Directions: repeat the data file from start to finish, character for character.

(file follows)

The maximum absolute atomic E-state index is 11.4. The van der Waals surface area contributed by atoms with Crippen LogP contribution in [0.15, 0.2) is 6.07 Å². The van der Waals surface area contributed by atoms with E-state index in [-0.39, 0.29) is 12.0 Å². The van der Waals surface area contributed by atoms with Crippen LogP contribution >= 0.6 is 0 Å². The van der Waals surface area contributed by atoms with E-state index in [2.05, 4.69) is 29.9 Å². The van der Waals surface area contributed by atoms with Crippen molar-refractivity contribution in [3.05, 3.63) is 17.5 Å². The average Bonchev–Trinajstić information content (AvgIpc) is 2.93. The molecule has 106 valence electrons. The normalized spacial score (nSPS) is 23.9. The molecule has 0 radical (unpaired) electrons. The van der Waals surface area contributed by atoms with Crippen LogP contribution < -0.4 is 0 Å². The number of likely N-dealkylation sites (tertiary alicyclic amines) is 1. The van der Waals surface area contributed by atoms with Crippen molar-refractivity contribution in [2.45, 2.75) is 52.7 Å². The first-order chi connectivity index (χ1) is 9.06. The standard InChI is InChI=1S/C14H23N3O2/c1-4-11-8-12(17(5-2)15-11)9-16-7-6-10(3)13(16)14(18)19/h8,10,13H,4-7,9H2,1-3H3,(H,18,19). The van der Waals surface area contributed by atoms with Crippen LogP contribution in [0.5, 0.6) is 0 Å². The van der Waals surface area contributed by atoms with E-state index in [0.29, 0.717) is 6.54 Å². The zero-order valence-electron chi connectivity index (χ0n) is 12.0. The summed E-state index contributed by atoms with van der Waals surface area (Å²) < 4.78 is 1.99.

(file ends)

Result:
The maximum absolute atomic E-state index is 11.4. The van der Waals surface area contributed by atoms with Crippen LogP contribution in [0.15, 0.2) is 6.07 Å². The van der Waals surface area contributed by atoms with E-state index in [-0.39, 0.29) is 12.0 Å². The van der Waals surface area contributed by atoms with Crippen LogP contribution >= 0.6 is 0 Å². The van der Waals surface area contributed by atoms with E-state index in [2.05, 4.69) is 29.9 Å². The van der Waals surface area contributed by atoms with Crippen molar-refractivity contribution in [3.05, 3.63) is 17.5 Å². The average Bonchev–Trinajstić information content (AvgIpc) is 2.93. The molecule has 106 valence electrons. The normalized spacial score (nSPS) is 23.9. The molecule has 0 radical (unpaired) electrons. The van der Waals surface area contributed by atoms with Crippen LogP contribution < -0.4 is 0 Å². The number of likely N-dealkylation sites (tertiary alicyclic amines) is 1. The van der Waals surface area contributed by atoms with Crippen molar-refractivity contribution in [2.45, 2.75) is 52.7 Å². The first-order chi connectivity index (χ1) is 9.06. The standard InChI is InChI=1S/C14H23N3O2/c1-4-11-8-12(17(5-2)15-11)9-16-7-6-10(3)13(16)14(18)19/h8,10,13H,4-7,9H2,1-3H3,(H,18,19). The van der Waals surface area contributed by atoms with Crippen LogP contribution in [0.5, 0.6) is 0 Å². The van der Waals surface area contributed by atoms with E-state index in [0.29, 0.717) is 6.54 Å². The zero-order valence-electron chi connectivity index (χ0n) is 12.0. The summed E-state index contributed by atoms with van der Waals surface area (Å²) < 4.78 is 1.99.